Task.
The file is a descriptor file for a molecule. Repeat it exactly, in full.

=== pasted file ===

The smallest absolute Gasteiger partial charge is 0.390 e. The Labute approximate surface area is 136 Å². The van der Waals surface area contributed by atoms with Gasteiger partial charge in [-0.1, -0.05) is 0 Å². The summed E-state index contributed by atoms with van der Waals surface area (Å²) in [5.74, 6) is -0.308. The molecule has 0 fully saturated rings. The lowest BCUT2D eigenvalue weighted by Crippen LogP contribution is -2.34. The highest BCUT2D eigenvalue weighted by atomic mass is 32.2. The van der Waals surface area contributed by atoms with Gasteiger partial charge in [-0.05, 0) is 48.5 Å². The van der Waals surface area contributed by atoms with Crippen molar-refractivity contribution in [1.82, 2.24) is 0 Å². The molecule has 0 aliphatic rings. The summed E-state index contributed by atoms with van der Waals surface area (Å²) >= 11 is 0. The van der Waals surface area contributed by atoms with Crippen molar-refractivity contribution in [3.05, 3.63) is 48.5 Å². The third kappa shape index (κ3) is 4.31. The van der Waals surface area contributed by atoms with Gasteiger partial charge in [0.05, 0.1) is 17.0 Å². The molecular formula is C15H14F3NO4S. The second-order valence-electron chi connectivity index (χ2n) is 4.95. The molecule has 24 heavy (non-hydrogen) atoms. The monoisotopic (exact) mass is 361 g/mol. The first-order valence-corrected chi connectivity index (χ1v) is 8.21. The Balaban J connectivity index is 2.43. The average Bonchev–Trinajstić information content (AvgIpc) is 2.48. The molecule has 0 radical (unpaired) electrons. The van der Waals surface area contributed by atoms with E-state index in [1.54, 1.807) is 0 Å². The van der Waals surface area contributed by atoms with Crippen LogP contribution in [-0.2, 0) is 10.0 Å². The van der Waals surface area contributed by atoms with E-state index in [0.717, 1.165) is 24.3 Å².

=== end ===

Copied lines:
The smallest absolute Gasteiger partial charge is 0.390 e. The Labute approximate surface area is 136 Å². The van der Waals surface area contributed by atoms with Gasteiger partial charge in [-0.1, -0.05) is 0 Å². The summed E-state index contributed by atoms with van der Waals surface area (Å²) in [5.74, 6) is -0.308. The molecule has 0 fully saturated rings. The lowest BCUT2D eigenvalue weighted by Crippen LogP contribution is -2.34. The highest BCUT2D eigenvalue weighted by atomic mass is 32.2. The van der Waals surface area contributed by atoms with Gasteiger partial charge in [-0.05, 0) is 48.5 Å². The van der Waals surface area contributed by atoms with Crippen molar-refractivity contribution in [1.82, 2.24) is 0 Å². The molecule has 0 aliphatic rings. The summed E-state index contributed by atoms with van der Waals surface area (Å²) >= 11 is 0. The van der Waals surface area contributed by atoms with Crippen molar-refractivity contribution in [3.05, 3.63) is 48.5 Å². The third kappa shape index (κ3) is 4.31. The van der Waals surface area contributed by atoms with Gasteiger partial charge in [0.05, 0.1) is 17.0 Å². The molecular formula is C15H14F3NO4S. The second-order valence-electron chi connectivity index (χ2n) is 4.95. The molecule has 24 heavy (non-hydrogen) atoms. The monoisotopic (exact) mass is 361 g/mol. The first-order valence-corrected chi connectivity index (χ1v) is 8.21. The Balaban J connectivity index is 2.43. The average Bonchev–Trinajstić information content (AvgIpc) is 2.48. The molecule has 0 radical (unpaired) electrons. The van der Waals surface area contributed by atoms with E-state index in [1.54, 1.807) is 0 Å². The van der Waals surface area contributed by atoms with Crippen LogP contribution in [-0.2, 0) is 10.0 Å². The van der Waals surface area contributed by atoms with E-state index in [0.717, 1.165) is 24.3 Å².